From the vast deserts & nomadic Bedouins of Sudan to the Great Pyramids & mighty River Nile of Egypt, this tour joins our Hidden treasures & Nubian Adventure tours to create a perfect introduction to this fascinating desert region
The town of Komombo is located 30 miles north (or downstream) from the city of Aswan. Most people visit the temple from either a cruise or a felucca boat.
Many of the Nubians displaced by Lake Nasser and the building of the High Dam have now settled here. In ancient times the town stood at the crossroads of the caravan route from Nubia and trails from the gold mines of the Eastern Desert. It was also a training camp for African war elephants during the reign of Ptolemies.
While Modern day Komombo is known to the local workers for its sugar refinery and felucca building yards, tourists arrive in the town to visit the Temple of Haroeris and Sobek. The stone here differs from other sites because it was covered in sand for so long.
The Temple known as Komombo – actually two temples consisting of a Temple to Sobek and a Temple of Haroeris – stands on a low promontory near a bend in the river Nile. The Temple has been affected in many ways over the years, firstly due to the ever changing Nile, then the Copts who once used it as a church, and finally by builders who used the stones for new buildings.
Everything at the site is duplicated along the main axis. There are two entrances, two courts, two colonnades, two hypostyle halls and two sanctuaries. There were probably even two sets of priests. The left, or northern side is dedicated to Haroeris (sometimes called Harer, Horus the Elder) who was the falcon headed sky god and the right to Sobek (the crocodile headed god). In ancient times, sacred crocodiles basked in the sun on the river bank near here and mummified crocodiles can still be seen towards the right of the Temple.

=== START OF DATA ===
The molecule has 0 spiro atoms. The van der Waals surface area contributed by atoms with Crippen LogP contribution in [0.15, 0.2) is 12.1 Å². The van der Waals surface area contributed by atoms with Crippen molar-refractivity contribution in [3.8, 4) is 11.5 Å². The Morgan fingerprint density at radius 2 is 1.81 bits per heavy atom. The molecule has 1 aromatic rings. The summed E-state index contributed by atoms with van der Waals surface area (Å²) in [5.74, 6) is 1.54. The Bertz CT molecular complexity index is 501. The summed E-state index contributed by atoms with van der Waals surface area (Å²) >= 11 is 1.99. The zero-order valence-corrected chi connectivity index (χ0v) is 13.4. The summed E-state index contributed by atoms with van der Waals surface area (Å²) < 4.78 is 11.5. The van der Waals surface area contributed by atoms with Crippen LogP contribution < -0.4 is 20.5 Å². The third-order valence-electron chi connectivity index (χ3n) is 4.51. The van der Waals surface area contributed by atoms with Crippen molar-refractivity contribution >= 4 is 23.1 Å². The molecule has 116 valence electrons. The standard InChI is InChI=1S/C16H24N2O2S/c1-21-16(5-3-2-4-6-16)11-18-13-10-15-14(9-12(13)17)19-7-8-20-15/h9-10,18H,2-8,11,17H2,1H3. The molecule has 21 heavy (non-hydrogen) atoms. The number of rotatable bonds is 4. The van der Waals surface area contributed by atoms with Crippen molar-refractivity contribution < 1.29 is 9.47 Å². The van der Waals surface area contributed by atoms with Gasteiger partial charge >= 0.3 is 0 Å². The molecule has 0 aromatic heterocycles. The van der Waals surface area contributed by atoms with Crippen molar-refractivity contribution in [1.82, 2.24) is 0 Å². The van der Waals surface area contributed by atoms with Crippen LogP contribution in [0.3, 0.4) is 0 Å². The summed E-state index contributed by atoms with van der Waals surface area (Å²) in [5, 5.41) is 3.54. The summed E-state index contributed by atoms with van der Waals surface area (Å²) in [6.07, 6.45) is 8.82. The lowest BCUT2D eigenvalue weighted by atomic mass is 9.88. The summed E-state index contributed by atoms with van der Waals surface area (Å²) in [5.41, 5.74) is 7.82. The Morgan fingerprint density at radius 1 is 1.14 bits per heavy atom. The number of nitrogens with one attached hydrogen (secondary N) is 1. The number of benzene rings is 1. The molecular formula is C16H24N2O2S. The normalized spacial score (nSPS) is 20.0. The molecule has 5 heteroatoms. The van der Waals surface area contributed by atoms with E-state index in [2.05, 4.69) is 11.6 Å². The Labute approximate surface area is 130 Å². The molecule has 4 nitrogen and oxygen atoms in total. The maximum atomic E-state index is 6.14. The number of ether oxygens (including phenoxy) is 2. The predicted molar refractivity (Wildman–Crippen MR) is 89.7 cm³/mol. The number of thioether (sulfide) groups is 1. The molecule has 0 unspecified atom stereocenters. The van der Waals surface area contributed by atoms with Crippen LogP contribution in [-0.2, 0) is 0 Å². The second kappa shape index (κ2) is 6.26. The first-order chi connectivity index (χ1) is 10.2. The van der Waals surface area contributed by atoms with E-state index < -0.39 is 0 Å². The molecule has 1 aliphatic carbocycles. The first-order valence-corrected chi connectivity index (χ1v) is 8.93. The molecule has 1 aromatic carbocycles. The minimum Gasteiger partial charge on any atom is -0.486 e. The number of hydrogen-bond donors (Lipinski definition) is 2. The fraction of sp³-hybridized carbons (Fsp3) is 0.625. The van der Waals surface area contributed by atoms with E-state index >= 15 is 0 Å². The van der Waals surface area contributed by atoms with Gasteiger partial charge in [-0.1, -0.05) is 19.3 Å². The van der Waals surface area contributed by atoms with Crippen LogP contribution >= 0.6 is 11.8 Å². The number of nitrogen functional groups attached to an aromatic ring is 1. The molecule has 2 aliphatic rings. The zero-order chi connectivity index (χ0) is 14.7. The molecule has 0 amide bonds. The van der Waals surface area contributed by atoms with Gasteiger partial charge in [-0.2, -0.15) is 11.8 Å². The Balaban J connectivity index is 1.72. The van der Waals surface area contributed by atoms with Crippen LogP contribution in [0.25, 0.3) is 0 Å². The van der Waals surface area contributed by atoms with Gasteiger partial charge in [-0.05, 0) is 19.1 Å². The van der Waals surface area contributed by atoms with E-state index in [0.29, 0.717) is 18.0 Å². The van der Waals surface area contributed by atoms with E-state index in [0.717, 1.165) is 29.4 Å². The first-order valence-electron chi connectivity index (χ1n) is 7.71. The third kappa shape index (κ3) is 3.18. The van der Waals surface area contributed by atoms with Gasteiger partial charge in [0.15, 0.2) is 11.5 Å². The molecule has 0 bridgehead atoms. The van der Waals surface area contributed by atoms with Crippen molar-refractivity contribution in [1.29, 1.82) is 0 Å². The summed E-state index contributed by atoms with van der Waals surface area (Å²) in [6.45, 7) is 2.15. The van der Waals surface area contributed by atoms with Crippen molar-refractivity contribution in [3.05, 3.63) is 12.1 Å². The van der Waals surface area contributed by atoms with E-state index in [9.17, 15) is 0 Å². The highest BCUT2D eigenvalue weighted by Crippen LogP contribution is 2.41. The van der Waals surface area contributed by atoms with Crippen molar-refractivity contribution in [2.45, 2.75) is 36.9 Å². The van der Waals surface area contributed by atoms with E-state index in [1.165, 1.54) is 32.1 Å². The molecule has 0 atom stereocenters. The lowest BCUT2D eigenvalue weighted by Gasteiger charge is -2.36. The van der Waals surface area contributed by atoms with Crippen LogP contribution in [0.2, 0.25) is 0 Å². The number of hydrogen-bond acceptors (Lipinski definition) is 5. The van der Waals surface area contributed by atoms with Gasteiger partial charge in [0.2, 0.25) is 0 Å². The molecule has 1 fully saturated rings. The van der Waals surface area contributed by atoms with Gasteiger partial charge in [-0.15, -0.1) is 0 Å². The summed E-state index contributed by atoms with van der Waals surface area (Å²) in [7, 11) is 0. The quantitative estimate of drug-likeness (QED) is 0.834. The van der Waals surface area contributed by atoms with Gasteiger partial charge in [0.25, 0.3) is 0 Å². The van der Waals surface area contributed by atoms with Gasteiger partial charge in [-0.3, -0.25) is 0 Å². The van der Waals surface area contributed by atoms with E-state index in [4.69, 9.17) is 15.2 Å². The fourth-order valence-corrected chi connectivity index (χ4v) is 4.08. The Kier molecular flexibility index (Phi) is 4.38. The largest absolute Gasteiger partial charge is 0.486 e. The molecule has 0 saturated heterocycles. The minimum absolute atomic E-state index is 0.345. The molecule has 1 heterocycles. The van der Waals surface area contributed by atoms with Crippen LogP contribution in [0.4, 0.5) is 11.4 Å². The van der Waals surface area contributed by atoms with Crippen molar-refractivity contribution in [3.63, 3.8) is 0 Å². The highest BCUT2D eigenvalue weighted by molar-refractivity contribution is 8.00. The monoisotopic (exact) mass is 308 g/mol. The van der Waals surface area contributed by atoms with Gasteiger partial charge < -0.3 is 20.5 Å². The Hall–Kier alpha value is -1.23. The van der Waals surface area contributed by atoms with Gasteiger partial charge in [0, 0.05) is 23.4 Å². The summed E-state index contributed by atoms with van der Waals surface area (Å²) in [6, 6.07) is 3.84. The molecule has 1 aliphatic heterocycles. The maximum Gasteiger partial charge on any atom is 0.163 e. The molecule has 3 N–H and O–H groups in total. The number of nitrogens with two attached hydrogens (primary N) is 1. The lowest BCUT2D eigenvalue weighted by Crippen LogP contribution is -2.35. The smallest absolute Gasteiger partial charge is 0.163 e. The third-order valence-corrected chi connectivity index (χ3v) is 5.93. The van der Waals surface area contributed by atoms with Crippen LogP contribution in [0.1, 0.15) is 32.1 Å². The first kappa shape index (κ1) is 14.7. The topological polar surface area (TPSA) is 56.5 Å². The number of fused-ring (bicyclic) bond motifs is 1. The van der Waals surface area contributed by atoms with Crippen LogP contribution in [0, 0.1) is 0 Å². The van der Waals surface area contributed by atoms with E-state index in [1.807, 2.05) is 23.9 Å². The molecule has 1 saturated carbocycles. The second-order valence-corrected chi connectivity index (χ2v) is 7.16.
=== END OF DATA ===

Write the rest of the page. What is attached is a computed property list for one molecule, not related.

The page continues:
The only thing left of the original Pylon is the foundations. Beyond the Pylon, there was once a staircase in the court that led to a roof terrace. The court has a columned portico and central altar. There is a scene of the King leaving his palace escorted by standards. Near the sanctuary is a purification scene. On either side of the door to the pronaos are columns inscribed with icons of the lotus (south) and papyrus (north), symbolizing the ‘two lands’ of Egypt.
In the southwest corner of the pronaos is the one column that does not echo the duality of the temples. Here, there are scenes depicting the purification of the King, his coronation and his consecration of the Temple. The ceiling here has astronomical images.
The hypostyle hall has papyrus capitals on the columns, along with an inventory of the scared places of Egypt, the gods of the main towns and the local and national festivals.
In the anti chamber, there are scenes depicting the goddess Seshat launching the building of the temple, followed by a scene of the completed temple with the king taking part in a purification ceremony. The staircase leading to the roof is all that remains of the offering hall.